About now we can see a certain divergence between the needs of tool developers and end users. A certain vendor has fairly extensive error message system that is standard version-less, but doesn't help find authoratative answers in the LRM. At some level we can trust tool developers to have practiced their catechism faithfully, although as the size of the standard always seems to increase over time at some point that could become a sisyphean effort if it isn't already.

The real effort is in the standardization effort, defining and annotating all these errors accurately exceeds any recent efforts on the VHDL standard, being larger say than Ada's annotated reference manual. The effort could also be colored by compliance levels of tools used by the members of that subcommittee. Producing an appendix with text body references allows porting forward (or backward generally) between versions of the standard by changing pointers to the text and is reminiscent otherwise of the vendors error message system. The question becomes how thourough that appendix will (or can) actually be.

Tool developers would benefit primarily from forward references in the LRM body to the error message appendix (meaning it might want to be normative). There's also issue with an annotation scheme for errors that are only defined in the EBNF, a general problem with describing syntax.

You can also imagine that invalidating any vendors sytems with a less than full effort could encourage divergence similar to the IEEE library effort or otherwise not meet the intended needs.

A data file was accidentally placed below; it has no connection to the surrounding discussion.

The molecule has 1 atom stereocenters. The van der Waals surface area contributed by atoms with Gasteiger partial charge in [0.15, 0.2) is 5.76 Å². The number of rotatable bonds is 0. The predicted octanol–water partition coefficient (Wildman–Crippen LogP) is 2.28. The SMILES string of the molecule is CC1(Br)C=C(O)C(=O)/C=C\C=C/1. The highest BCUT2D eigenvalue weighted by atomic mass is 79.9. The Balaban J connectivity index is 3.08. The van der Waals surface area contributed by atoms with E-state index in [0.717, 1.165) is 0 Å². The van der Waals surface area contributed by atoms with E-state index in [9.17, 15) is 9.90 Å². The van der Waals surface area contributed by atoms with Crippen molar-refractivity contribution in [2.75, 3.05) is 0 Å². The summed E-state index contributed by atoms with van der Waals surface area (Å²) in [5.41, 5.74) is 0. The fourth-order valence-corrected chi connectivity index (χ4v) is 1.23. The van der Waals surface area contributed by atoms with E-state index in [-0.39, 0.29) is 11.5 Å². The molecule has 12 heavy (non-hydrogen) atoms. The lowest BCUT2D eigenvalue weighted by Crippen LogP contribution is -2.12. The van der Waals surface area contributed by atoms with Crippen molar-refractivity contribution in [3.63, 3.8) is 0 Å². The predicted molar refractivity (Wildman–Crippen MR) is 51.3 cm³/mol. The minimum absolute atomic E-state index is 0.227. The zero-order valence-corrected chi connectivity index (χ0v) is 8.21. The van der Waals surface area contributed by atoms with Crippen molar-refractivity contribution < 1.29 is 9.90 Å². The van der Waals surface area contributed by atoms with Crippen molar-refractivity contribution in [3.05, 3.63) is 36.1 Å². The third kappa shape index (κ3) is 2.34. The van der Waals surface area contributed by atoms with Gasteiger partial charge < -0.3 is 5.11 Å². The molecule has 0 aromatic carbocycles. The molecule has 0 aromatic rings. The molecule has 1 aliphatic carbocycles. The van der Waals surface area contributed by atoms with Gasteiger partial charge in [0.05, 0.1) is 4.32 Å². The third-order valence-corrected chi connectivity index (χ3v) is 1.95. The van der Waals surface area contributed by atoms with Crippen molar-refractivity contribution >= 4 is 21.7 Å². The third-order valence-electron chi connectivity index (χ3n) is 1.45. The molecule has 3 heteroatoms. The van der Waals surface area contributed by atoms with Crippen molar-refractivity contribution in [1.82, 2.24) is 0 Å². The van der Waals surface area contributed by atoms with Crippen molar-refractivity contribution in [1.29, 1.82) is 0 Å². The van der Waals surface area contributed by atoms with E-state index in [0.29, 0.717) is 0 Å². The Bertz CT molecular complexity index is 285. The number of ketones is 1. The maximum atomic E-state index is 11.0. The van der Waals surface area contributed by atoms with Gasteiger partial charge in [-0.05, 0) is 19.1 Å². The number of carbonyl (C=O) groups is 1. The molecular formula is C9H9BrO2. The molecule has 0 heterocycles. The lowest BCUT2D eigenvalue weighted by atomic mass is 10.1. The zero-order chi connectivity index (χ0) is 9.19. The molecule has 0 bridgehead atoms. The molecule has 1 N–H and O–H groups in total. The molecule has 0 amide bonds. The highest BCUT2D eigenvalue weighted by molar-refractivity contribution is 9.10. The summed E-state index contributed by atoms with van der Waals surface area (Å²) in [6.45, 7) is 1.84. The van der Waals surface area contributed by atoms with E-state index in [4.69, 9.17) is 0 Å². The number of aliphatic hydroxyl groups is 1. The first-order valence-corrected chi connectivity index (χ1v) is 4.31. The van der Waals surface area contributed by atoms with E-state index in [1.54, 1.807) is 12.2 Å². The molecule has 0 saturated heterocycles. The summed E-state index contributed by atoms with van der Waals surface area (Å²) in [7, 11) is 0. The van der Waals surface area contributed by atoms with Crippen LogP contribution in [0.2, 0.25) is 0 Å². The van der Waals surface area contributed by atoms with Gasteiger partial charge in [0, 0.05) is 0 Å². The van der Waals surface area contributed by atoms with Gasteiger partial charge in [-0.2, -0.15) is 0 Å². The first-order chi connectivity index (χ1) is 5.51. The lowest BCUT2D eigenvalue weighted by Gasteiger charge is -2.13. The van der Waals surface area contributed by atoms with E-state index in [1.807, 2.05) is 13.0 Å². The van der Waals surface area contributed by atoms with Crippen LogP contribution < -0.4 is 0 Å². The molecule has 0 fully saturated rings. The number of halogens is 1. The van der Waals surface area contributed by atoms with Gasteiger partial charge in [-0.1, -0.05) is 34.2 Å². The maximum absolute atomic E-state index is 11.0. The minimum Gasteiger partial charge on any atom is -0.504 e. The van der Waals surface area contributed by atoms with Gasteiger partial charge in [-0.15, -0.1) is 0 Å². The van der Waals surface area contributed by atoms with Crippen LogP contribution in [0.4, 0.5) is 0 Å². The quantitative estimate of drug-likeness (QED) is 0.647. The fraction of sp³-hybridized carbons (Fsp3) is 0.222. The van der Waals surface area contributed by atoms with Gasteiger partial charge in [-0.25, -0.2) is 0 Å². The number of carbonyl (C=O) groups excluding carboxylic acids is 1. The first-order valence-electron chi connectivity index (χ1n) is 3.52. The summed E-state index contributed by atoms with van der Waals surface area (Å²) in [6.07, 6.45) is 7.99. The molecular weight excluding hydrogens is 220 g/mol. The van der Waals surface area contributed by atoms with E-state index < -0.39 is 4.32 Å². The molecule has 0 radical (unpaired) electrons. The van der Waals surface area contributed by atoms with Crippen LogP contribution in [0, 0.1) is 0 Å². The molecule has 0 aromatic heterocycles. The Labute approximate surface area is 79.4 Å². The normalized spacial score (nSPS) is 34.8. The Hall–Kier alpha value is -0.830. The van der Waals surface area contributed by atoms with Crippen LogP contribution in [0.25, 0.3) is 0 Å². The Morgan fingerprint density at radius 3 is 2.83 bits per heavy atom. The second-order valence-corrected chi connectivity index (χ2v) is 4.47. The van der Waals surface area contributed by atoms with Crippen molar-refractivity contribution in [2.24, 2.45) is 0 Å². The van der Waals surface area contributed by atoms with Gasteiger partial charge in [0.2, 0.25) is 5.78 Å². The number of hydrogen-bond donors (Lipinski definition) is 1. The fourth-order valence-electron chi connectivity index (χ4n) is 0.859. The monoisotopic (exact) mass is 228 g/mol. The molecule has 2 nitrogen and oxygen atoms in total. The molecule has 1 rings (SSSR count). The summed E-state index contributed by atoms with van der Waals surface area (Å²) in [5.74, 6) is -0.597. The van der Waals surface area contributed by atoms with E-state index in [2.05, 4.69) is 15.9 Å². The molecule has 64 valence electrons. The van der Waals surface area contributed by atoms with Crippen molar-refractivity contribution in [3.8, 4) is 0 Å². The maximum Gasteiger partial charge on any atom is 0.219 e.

-- DavidKoontz - 2015-02-23

I don't believe recommended error messages could be generated without the effort equivalent to reorganzing the standard. There appears to have been zero new implementations derived solely from the -2008 standard. This isn't a content issue, rather a lack or organized presentation.


-- JimLewis - 2013-11-27

-- ErnstChristen - 2015-01-21

-- DavidKoontz - 2015-02-23

Add your signature above to indicate you reject the proposal


-- ChrisHiggs - 2011-08-10

-- SharadSinha - 2013-10-09

-- Brent Hayhoe - 2013-10-09

(deleted support David.Koontz)

-- BrianDrummond - 2013-11-27

-- MortenZilmer - 2015-01-21

Add your signature here to indicate your support for the proposal

Topic revision: r13 - 2020-02-17 - 15:34:37 - JimLewis